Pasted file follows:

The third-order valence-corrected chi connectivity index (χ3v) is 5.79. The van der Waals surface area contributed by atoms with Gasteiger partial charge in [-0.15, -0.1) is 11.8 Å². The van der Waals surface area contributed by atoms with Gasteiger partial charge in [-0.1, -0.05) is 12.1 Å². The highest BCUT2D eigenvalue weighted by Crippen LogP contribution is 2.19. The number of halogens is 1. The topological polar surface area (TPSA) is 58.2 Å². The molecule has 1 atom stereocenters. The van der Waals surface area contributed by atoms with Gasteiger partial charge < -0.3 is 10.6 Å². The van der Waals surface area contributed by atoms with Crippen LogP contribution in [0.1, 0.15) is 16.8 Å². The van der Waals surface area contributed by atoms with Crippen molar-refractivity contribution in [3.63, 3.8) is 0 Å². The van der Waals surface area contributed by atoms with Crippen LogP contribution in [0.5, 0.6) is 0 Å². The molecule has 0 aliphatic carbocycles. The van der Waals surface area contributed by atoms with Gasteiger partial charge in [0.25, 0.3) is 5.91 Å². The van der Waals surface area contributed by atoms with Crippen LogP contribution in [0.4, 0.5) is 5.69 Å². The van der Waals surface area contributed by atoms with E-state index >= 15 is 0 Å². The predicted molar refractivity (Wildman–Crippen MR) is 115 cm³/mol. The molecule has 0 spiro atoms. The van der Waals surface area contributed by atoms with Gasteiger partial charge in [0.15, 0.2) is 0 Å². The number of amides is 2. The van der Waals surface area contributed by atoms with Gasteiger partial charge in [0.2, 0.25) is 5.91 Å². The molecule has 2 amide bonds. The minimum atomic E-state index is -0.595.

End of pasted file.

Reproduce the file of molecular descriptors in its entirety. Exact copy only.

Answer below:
The third-order valence-corrected chi connectivity index (χ3v) is 5.79. The van der Waals surface area contributed by atoms with Gasteiger partial charge in [-0.15, -0.1) is 11.8 Å². The van der Waals surface area contributed by atoms with Gasteiger partial charge in [-0.1, -0.05) is 12.1 Å². The highest BCUT2D eigenvalue weighted by Crippen LogP contribution is 2.19. The number of halogens is 1. The topological polar surface area (TPSA) is 58.2 Å². The molecule has 1 atom stereocenters. The van der Waals surface area contributed by atoms with Gasteiger partial charge < -0.3 is 10.6 Å². The van der Waals surface area contributed by atoms with Crippen LogP contribution in [0.1, 0.15) is 16.8 Å². The van der Waals surface area contributed by atoms with Crippen molar-refractivity contribution in [3.63, 3.8) is 0 Å². The van der Waals surface area contributed by atoms with Crippen LogP contribution in [0.5, 0.6) is 0 Å². The molecule has 0 aliphatic carbocycles. The van der Waals surface area contributed by atoms with Gasteiger partial charge in [0.25, 0.3) is 5.91 Å². The van der Waals surface area contributed by atoms with Crippen LogP contribution in [0.4, 0.5) is 5.69 Å². The van der Waals surface area contributed by atoms with E-state index >= 15 is 0 Å². The predicted molar refractivity (Wildman–Crippen MR) is 115 cm³/mol. The molecule has 0 spiro atoms. The van der Waals surface area contributed by atoms with Gasteiger partial charge in [0.15, 0.2) is 0 Å². The number of amides is 2. The van der Waals surface area contributed by atoms with Gasteiger partial charge in [0.2, 0.25) is 5.91 Å². The molecule has 2 amide bonds. The minimum atomic E-state index is -0.595.